It goes like this : people in general are usually apt to act in their daily lives because there is little distance between the person and his daily activities. Their nature and effects are rather plain to see. There is little cognitive distance between the person and his daily activities. Individuals also experience few grave trouble in their own field of work or discipline, if they are competent. The cognitive distance between the individual and the discipline is filled with education. In other disciplines, even the most accomplished workman, thinker or scientist cannot follow very deeply. The cognitive distance here remains because of the lack of education, and the more distant from one’s specialities it is, the more distance there is. Finally, in politics there is a high cognitive distance for most people because comprehensive political education does not exist. The process and result of democratic systems demonstrates the cognitive distance between individuals and politics.

Education is another domain where, like politics, the cognitive distance is high. To understand the demands of education requires research and comprehension on the scope of the Japanese study I mentioned earlier, and more besides. Despite my relatively good grasp of politics, I certainly would not qualify as competent in that domain.

Also, note the intricate relationship between education and politics. Without a suitable education, even the best political system cannot be sustained, since these systems are ultimately maintained by man. What man can do, he can undo. Therefore one cannot dissociate the two completely. One may argue that this true of other things, such as the media, science, or the academia, but there is less cognitive distance in these cases, and to impose standards on them would be virtually impossible, not to mention undesirable.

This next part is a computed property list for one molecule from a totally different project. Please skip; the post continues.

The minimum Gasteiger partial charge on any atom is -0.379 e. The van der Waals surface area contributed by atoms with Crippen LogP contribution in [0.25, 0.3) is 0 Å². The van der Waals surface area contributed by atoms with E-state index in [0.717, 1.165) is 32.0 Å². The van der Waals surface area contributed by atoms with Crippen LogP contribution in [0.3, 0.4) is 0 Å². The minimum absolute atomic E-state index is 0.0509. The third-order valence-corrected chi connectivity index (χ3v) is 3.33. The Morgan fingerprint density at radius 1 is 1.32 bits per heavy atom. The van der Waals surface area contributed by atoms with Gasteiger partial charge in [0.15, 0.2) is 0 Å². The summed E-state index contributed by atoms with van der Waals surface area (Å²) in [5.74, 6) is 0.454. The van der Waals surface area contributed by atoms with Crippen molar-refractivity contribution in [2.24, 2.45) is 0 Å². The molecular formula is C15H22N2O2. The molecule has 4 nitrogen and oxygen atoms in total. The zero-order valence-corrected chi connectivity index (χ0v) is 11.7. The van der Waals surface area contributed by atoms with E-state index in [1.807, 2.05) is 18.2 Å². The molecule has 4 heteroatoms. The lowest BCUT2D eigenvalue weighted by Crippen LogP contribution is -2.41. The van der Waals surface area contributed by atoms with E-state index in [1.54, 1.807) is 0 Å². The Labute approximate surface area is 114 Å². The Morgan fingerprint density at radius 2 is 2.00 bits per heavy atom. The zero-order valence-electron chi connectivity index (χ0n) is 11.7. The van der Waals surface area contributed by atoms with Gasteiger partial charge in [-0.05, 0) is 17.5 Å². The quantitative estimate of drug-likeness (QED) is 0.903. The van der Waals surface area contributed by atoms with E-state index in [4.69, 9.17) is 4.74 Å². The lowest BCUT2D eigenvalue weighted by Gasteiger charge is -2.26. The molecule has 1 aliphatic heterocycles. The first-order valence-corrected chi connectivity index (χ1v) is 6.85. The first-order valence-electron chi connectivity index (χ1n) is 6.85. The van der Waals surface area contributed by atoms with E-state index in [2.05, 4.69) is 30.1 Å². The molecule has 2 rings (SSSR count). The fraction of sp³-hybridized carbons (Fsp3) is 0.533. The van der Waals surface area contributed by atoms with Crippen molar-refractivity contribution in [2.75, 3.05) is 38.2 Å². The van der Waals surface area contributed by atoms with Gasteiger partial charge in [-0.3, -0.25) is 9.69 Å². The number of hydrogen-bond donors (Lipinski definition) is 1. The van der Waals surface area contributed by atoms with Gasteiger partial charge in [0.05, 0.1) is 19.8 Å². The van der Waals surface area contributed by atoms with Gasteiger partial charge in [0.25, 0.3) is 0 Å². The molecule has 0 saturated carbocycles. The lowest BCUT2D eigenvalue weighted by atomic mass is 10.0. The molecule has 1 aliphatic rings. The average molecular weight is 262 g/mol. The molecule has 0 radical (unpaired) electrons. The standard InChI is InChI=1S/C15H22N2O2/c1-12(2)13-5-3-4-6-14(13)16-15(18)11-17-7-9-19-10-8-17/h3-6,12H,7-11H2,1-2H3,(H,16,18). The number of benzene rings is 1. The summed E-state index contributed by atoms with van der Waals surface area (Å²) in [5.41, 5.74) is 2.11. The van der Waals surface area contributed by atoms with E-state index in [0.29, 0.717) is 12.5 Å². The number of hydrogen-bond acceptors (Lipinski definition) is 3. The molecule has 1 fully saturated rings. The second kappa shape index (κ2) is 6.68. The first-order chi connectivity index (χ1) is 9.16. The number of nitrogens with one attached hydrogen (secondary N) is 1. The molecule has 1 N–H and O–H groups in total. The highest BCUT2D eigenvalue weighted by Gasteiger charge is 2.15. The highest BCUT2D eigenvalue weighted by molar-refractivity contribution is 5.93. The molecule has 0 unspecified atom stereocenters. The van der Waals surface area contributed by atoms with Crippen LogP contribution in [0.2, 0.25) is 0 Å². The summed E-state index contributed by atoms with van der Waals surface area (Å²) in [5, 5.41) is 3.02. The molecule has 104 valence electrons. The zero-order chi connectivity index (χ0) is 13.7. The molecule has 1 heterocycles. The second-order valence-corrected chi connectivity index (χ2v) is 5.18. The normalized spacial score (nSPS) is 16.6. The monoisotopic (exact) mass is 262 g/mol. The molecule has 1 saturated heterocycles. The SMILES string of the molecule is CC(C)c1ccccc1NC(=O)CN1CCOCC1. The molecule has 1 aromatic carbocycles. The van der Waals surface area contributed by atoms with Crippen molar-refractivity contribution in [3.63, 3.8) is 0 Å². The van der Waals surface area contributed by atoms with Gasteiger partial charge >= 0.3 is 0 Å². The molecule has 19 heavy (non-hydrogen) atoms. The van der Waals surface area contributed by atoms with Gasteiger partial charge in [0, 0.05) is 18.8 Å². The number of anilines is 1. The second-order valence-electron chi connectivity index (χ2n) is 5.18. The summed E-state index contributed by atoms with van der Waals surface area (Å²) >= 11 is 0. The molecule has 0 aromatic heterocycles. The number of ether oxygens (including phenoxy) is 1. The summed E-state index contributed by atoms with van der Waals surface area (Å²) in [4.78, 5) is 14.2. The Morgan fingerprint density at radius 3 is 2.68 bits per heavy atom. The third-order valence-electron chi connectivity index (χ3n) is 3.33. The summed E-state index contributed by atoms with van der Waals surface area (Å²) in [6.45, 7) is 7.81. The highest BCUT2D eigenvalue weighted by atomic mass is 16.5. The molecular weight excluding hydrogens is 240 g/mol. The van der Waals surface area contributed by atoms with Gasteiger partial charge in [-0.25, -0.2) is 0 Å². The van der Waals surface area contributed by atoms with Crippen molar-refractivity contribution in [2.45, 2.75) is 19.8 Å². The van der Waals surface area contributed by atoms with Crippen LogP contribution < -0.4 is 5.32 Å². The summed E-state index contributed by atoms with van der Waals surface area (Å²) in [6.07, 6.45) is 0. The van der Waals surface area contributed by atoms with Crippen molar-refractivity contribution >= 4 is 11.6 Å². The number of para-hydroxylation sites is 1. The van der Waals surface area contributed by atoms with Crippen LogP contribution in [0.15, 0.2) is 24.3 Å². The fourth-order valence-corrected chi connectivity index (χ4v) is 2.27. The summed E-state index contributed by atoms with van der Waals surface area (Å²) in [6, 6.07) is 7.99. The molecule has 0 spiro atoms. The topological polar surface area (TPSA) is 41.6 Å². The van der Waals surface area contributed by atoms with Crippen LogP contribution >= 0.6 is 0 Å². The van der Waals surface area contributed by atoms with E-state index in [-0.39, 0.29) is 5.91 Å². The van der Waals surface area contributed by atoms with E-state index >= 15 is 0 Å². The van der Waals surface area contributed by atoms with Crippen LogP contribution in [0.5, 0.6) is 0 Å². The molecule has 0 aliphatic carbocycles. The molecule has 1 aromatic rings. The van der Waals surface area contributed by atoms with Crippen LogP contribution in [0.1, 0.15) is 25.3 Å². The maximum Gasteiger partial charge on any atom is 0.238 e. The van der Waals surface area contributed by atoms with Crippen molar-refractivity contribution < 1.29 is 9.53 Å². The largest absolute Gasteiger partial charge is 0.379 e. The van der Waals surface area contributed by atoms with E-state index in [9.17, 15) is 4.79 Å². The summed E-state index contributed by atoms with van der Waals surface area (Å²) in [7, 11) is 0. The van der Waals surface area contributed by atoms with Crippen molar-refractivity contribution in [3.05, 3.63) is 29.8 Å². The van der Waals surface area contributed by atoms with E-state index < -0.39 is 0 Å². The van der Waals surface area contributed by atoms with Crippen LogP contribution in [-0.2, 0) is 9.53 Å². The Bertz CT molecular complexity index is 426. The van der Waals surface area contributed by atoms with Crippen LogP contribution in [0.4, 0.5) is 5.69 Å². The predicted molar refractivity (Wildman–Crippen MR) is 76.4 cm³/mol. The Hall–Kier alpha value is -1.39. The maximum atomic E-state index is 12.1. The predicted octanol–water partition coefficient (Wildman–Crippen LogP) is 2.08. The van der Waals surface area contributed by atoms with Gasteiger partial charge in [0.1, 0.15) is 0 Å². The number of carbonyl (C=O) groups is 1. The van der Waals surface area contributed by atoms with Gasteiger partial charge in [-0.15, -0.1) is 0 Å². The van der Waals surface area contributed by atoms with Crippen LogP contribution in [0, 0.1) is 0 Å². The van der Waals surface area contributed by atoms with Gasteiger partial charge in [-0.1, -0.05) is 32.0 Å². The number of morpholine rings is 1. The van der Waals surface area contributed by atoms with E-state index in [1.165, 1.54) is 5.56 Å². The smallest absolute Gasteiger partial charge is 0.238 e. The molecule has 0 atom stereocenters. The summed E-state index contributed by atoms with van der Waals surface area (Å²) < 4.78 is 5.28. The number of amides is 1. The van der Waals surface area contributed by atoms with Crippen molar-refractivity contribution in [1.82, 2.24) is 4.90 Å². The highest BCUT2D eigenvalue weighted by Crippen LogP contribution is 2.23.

I am quite aware that a major objection can be raised, the idea that this cognitive distance also necessarily applies to politicians. Indeed, cognitive distance is an argument that I often invoke to show how politicians are less apt to govern people’s daily lives than the individuals themselves are. So I might seem here to be a hypocrite. However, here again a comparaison may be made with politics. It is true that politicians, as we understand the term, are no more competent in politics than people in general are. However, no libertarian will contest that a system based on a fixed constitution, determined by reason, is far superior to a free market alternative.

Perhaps the paradox can only be resolved efficiently by the free market, and that it dissolves as the education market becomes more and more prosperous. Perhaps a fixed solution, with standards based on rational parameters, is superior. One way or another, while it will certainly not please collectivists who would demand a lot more, we should pay attention to this issue seriously and see what lessons we can derive from the future of education.